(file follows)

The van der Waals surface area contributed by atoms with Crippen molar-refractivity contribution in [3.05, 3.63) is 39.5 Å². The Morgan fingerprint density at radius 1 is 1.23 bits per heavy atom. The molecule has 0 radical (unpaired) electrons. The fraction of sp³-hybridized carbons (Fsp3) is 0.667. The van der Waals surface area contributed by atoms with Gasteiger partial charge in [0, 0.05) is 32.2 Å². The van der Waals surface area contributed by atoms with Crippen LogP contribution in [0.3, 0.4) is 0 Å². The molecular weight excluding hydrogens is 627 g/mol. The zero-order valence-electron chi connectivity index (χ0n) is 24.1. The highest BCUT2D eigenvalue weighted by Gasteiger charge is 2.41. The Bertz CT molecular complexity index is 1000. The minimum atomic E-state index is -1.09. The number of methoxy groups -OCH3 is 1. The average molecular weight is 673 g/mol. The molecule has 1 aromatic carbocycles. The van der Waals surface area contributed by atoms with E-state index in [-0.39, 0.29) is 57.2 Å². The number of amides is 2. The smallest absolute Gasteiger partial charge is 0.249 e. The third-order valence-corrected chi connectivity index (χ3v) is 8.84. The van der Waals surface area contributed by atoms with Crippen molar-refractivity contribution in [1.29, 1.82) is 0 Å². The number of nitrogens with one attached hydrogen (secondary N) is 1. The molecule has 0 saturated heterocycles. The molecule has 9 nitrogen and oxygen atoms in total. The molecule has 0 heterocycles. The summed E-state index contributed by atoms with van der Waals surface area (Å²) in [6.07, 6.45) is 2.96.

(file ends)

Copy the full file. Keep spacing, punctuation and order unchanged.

The van der Waals surface area contributed by atoms with Crippen molar-refractivity contribution in [3.05, 3.63) is 39.5 Å². The Morgan fingerprint density at radius 1 is 1.23 bits per heavy atom. The molecule has 0 radical (unpaired) electrons. The fraction of sp³-hybridized carbons (Fsp3) is 0.667. The van der Waals surface area contributed by atoms with Gasteiger partial charge in [0, 0.05) is 32.2 Å². The van der Waals surface area contributed by atoms with Crippen LogP contribution in [0.3, 0.4) is 0 Å². The molecular weight excluding hydrogens is 627 g/mol. The zero-order valence-electron chi connectivity index (χ0n) is 24.1. The highest BCUT2D eigenvalue weighted by Gasteiger charge is 2.41. The Bertz CT molecular complexity index is 1000. The minimum atomic E-state index is -1.09. The number of methoxy groups -OCH3 is 1. The average molecular weight is 673 g/mol. The molecule has 1 aromatic carbocycles. The van der Waals surface area contributed by atoms with E-state index in [-0.39, 0.29) is 57.2 Å². The number of amides is 2. The smallest absolute Gasteiger partial charge is 0.249 e. The third-order valence-corrected chi connectivity index (χ3v) is 8.84. The van der Waals surface area contributed by atoms with Crippen molar-refractivity contribution in [1.29, 1.82) is 0 Å². The number of nitrogens with one attached hydrogen (secondary N) is 1. The molecule has 0 saturated heterocycles. The molecule has 9 nitrogen and oxygen atoms in total. The molecule has 0 heterocycles. The summed E-state index contributed by atoms with van der Waals surface area (Å²) in [6.07, 6.45) is 2.96.